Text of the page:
Philosophical Dictionary, by Voltaire

BOURGES.

Our questions have but little to do with geography, but we shall, perhaps, be permitted to express in a few words our astonishment respecting the town of Bourges. The Trévoux Dictionary asserts that “it is one of the most ancient in Europe; that it was the seat of empire of the Gauls, and gave laws to the Celts.”

I will not combat the antiquity of any town or of any family. But was there ever an empire of Gaul? had the Celts kings? This rage for antiquity is a malady which is not easily cured. In Gaul, in Germany, and in the North there is nothing ancient but the soil, the trees, and the animals. If you will have antiquities go to Asia, and even there they are hardly to be found. Man is ancient, but monuments are new; this has already been said in more articles than one.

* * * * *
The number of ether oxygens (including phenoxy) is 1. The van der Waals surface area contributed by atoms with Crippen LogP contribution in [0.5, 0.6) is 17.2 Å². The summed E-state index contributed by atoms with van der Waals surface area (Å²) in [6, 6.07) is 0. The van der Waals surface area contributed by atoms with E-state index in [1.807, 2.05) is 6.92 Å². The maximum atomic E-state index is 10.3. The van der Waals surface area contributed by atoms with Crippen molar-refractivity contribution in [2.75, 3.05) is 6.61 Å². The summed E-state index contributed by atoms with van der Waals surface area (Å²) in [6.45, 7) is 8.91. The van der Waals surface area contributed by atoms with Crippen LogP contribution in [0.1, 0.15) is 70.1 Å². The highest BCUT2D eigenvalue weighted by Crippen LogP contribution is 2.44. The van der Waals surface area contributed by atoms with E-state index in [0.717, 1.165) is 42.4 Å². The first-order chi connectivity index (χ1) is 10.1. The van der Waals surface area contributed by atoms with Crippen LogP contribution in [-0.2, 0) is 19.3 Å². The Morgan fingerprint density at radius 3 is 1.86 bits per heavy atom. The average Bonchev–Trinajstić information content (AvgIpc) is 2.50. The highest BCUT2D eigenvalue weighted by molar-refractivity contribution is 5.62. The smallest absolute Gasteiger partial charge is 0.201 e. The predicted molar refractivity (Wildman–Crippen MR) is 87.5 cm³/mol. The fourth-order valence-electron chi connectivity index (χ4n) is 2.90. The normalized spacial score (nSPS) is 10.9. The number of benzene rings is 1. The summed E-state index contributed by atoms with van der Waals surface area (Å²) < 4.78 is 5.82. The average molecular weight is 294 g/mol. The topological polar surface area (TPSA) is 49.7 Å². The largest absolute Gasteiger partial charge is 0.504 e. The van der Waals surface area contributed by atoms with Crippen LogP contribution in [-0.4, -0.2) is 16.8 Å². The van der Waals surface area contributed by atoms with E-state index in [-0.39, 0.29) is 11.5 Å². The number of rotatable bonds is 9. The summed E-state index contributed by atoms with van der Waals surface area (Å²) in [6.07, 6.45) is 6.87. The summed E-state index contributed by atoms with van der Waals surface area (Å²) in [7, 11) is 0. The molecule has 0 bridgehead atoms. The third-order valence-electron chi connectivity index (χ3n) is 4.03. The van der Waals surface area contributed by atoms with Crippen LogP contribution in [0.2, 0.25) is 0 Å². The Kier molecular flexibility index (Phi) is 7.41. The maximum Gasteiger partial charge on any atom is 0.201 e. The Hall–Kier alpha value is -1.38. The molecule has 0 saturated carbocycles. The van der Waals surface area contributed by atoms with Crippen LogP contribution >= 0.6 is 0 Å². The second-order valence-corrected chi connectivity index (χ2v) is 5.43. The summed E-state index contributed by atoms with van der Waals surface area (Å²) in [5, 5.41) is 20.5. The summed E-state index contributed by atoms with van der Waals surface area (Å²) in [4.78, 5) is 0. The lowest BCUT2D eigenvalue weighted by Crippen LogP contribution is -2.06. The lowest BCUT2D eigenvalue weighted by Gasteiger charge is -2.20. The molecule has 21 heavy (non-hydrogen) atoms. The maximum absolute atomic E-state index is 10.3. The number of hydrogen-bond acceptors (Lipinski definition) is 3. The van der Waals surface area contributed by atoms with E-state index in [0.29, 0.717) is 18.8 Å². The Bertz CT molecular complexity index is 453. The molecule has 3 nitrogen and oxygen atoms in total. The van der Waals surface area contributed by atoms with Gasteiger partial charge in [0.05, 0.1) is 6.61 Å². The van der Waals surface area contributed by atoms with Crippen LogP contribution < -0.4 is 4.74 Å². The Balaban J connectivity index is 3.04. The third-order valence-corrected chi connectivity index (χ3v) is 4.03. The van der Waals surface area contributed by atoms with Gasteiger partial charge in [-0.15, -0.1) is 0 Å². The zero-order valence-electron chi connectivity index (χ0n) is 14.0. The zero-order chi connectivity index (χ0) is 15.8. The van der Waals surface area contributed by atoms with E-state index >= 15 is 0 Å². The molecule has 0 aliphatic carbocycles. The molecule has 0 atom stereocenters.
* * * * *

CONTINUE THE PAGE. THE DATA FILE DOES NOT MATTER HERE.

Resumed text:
If to be born within a certain stone or wooden limit more ancient than another were a real good it would be no more than reasonable to date the foundation of the town from the giants’ war, but since this vanity is in no wise advantageous let it be renounced. This is all I have to say about Bourges.

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Last updated Tuesday, March 4, 2014 at 18:25